Montpellier, Tours and Poitiers, by Georg Braun and Frans Hogenberg. 1612
Monspessulanus, Montpellier [on sheet with] Turo, Tours [and] Pictavis, sive Pictavia, Vernaculo Idiomate Poitiers.
Old map with three bird's-eye views by Braun and Hogenberg: Montpellier, Tours and Poitiers.
Montpellier: With key to locations. In his brief description of the city, Braun focuses primarily upon the university founded by Pope Nicholas IV in 1289. He makes no mention, on the other hand, of the church of Notre-Dame-des-Tables, which is recognizable by its tall spire. The church has been a stopping point since the Middle Ages for pilgrims on their way to Santiago di Compostella.
Tours: With key to locations. The abbey of Saint-Martin, which was destroyed in 1562, is here still intact. Unmistakeable on the right is the late Gothic cathedral of Saint-Gatien (13th-16th cent.), which was built after the previous Romanesque church burned down and which houses the relics of the first bishop of Tours, Gatianus. Standing on the left, outside the first city wall, is the abbey of Saint-Julien from the 12th/13th centuries.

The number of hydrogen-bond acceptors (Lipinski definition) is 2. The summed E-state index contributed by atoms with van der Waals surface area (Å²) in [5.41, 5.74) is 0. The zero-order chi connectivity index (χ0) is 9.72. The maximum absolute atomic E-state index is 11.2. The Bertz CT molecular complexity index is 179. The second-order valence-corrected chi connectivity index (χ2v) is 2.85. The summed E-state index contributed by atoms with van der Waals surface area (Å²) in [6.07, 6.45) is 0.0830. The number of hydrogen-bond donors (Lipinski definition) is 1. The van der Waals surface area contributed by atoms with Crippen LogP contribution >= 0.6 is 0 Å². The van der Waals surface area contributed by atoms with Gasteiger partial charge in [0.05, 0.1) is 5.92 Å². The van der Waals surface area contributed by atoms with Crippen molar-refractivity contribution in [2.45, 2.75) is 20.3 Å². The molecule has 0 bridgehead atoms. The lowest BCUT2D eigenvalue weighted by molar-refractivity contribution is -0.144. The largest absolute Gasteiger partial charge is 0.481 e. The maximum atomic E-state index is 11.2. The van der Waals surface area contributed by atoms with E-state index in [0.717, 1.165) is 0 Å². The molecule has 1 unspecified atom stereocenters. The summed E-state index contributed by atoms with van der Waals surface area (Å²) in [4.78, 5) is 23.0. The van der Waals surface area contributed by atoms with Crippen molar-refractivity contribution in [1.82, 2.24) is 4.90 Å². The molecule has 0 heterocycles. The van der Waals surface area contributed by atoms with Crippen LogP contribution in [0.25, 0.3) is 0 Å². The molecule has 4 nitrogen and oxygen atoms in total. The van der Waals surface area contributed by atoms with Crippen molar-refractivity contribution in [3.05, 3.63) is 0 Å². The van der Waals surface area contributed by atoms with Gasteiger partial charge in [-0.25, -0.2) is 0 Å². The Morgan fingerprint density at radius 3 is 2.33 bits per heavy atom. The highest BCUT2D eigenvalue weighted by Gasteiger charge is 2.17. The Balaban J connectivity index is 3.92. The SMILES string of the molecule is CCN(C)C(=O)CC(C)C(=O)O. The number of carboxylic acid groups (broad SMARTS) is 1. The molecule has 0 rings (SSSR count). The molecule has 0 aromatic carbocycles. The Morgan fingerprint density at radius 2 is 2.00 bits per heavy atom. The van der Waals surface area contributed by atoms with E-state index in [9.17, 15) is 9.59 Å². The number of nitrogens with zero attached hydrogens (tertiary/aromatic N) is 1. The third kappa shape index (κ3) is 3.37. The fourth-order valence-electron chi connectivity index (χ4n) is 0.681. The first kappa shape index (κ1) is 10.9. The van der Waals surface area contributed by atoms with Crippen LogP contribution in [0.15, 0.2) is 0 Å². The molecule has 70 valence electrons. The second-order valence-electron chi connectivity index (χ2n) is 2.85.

Poitiers: Cartouche: Pictavis or Pictavia, in the local vernacular Poitiers, capital of the Pictavi or Pictones, noteworthy for its university, for the ruins of a large theatre, for ancient monuments, for magnificent ecclesiastical and secular buildings.
The captions in this engraving are given in particular detail. It is thus possible to recognize e.g. the famous Romanesque church of Notre-Dame-la-Grande, and the basilica of Saint-Hilaire-le-Grand. The imposing building rising above the rest in the centre of the picture is the Gothic cathedral of Saint-Pierre.
Date of the first edition: 1572 - This second plate appears only from 1612 on.
Date of this map: 1612
Size: 32.5 x 48.5cm (12.7 x 18.9 inches)
Verso text: Latin
Condition: Uncoloured, excellent.
Condition Rating: A
References: Van der Krogt 4, 2856 (Plate B); Taschen, Braun and Hogenberg, p.60.
From: Civitates Orbis Terrarum, Liber Primus. Cologne, Petrus von Brachel, 1612. (Van der Krogt 4, 41:1.1(1612))